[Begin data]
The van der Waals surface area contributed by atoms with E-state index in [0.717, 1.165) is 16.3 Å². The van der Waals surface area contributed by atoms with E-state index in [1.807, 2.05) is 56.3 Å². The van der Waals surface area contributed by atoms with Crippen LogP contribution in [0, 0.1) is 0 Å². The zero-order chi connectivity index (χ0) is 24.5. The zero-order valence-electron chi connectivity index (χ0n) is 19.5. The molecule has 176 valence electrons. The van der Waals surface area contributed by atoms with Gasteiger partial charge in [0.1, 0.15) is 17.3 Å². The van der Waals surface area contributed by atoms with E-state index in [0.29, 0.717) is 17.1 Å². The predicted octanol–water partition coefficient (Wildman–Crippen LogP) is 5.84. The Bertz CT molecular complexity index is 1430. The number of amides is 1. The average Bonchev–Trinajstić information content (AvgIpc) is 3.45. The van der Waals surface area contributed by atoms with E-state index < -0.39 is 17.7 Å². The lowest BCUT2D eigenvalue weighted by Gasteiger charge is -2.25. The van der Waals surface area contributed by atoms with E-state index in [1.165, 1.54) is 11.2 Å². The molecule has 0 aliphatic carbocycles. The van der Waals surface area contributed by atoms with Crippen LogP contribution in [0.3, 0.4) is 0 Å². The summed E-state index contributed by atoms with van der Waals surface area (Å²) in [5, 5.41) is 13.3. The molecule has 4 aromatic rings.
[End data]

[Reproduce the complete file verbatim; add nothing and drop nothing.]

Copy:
The van der Waals surface area contributed by atoms with E-state index in [0.717, 1.165) is 16.3 Å². The van der Waals surface area contributed by atoms with E-state index in [1.807, 2.05) is 56.3 Å². The van der Waals surface area contributed by atoms with Crippen LogP contribution in [0, 0.1) is 0 Å². The zero-order chi connectivity index (χ0) is 24.5. The zero-order valence-electron chi connectivity index (χ0n) is 19.5. The molecule has 176 valence electrons. The van der Waals surface area contributed by atoms with Gasteiger partial charge in [0.1, 0.15) is 17.3 Å². The van der Waals surface area contributed by atoms with E-state index in [0.29, 0.717) is 17.1 Å². The predicted octanol–water partition coefficient (Wildman–Crippen LogP) is 5.84. The Bertz CT molecular complexity index is 1430. The number of amides is 1. The average Bonchev–Trinajstić information content (AvgIpc) is 3.45. The van der Waals surface area contributed by atoms with E-state index < -0.39 is 17.7 Å². The lowest BCUT2D eigenvalue weighted by Gasteiger charge is -2.25. The van der Waals surface area contributed by atoms with E-state index in [1.165, 1.54) is 11.2 Å². The molecule has 0 aliphatic carbocycles. The van der Waals surface area contributed by atoms with Crippen LogP contribution in [0.3, 0.4) is 0 Å². The summed E-state index contributed by atoms with van der Waals surface area (Å²) in [5, 5.41) is 13.3. The molecule has 4 aromatic rings.